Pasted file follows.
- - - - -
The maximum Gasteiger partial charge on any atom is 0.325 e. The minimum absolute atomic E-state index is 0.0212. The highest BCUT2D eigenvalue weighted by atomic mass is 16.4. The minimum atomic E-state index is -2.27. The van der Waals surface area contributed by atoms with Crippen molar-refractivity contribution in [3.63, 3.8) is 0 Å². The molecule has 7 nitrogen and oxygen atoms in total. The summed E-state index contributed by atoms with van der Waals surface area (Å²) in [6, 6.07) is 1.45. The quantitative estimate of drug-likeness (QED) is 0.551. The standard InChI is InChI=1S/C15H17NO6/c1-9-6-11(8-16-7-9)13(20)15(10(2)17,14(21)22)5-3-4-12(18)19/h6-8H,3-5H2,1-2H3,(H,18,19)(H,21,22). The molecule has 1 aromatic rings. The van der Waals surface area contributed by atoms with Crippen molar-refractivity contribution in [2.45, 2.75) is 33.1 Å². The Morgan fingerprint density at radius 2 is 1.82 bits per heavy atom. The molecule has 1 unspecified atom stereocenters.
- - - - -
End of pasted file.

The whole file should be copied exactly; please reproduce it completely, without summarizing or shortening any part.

The maximum Gasteiger partial charge on any atom is 0.325 e. The minimum absolute atomic E-state index is 0.0212. The highest BCUT2D eigenvalue weighted by atomic mass is 16.4. The minimum atomic E-state index is -2.27. The van der Waals surface area contributed by atoms with Crippen molar-refractivity contribution in [3.63, 3.8) is 0 Å². The molecule has 7 nitrogen and oxygen atoms in total. The summed E-state index contributed by atoms with van der Waals surface area (Å²) in [6, 6.07) is 1.45. The quantitative estimate of drug-likeness (QED) is 0.551. The standard InChI is InChI=1S/C15H17NO6/c1-9-6-11(8-16-7-9)13(20)15(10(2)17,14(21)22)5-3-4-12(18)19/h6-8H,3-5H2,1-2H3,(H,18,19)(H,21,22). The molecule has 1 aromatic rings. The van der Waals surface area contributed by atoms with Crippen molar-refractivity contribution in [2.45, 2.75) is 33.1 Å². The Morgan fingerprint density at radius 2 is 1.82 bits per heavy atom. The molecule has 1 unspecified atom stereocenters.